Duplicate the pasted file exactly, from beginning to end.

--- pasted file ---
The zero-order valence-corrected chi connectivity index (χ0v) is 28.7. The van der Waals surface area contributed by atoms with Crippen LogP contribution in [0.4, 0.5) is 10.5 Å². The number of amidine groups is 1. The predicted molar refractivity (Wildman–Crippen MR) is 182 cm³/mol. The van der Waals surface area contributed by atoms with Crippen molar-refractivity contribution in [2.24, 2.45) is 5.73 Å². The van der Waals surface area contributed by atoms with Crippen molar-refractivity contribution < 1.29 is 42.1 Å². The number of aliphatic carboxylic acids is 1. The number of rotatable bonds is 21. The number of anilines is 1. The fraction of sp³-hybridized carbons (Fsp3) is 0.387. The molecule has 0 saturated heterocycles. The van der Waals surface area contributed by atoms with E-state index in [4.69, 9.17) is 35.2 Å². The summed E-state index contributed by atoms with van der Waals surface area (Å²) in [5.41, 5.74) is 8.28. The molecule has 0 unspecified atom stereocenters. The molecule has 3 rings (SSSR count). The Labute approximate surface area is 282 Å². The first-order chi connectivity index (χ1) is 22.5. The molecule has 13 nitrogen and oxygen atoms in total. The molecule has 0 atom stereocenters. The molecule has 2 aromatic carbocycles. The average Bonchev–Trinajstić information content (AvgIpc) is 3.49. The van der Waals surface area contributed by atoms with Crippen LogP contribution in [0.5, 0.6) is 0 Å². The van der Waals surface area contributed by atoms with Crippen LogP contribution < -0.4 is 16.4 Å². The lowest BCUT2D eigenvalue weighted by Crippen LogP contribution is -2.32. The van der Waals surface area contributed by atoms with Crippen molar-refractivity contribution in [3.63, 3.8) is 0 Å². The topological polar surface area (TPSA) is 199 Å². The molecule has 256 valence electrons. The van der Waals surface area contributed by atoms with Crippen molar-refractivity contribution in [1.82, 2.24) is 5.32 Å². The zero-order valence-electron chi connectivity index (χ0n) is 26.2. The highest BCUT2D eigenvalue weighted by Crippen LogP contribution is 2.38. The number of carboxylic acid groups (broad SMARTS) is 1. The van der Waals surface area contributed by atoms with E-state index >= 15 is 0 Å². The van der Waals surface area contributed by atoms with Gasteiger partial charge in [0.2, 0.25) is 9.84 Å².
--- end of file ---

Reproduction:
The zero-order valence-corrected chi connectivity index (χ0v) is 28.7. The van der Waals surface area contributed by atoms with Crippen LogP contribution in [0.4, 0.5) is 10.5 Å². The number of amidine groups is 1. The predicted molar refractivity (Wildman–Crippen MR) is 182 cm³/mol. The van der Waals surface area contributed by atoms with Crippen molar-refractivity contribution in [2.24, 2.45) is 5.73 Å². The van der Waals surface area contributed by atoms with Crippen molar-refractivity contribution < 1.29 is 42.1 Å². The number of aliphatic carboxylic acids is 1. The number of rotatable bonds is 21. The number of anilines is 1. The fraction of sp³-hybridized carbons (Fsp3) is 0.387. The molecule has 0 saturated heterocycles. The van der Waals surface area contributed by atoms with E-state index in [4.69, 9.17) is 35.2 Å². The summed E-state index contributed by atoms with van der Waals surface area (Å²) in [5.41, 5.74) is 8.28. The molecule has 0 unspecified atom stereocenters. The molecule has 3 rings (SSSR count). The Labute approximate surface area is 282 Å². The first-order chi connectivity index (χ1) is 22.5. The molecule has 13 nitrogen and oxygen atoms in total. The molecule has 0 atom stereocenters. The molecule has 2 aromatic carbocycles. The average Bonchev–Trinajstić information content (AvgIpc) is 3.49. The van der Waals surface area contributed by atoms with Crippen LogP contribution in [0.5, 0.6) is 0 Å². The van der Waals surface area contributed by atoms with Crippen LogP contribution < -0.4 is 16.4 Å². The lowest BCUT2D eigenvalue weighted by Crippen LogP contribution is -2.32. The van der Waals surface area contributed by atoms with Crippen molar-refractivity contribution in [3.63, 3.8) is 0 Å². The topological polar surface area (TPSA) is 199 Å². The molecule has 256 valence electrons. The van der Waals surface area contributed by atoms with Crippen molar-refractivity contribution in [1.82, 2.24) is 5.32 Å². The zero-order valence-electron chi connectivity index (χ0n) is 26.2. The highest BCUT2D eigenvalue weighted by Crippen LogP contribution is 2.38. The number of carboxylic acid groups (broad SMARTS) is 1. The van der Waals surface area contributed by atoms with E-state index >= 15 is 0 Å². The van der Waals surface area contributed by atoms with Gasteiger partial charge in [0.2, 0.25) is 9.84 Å².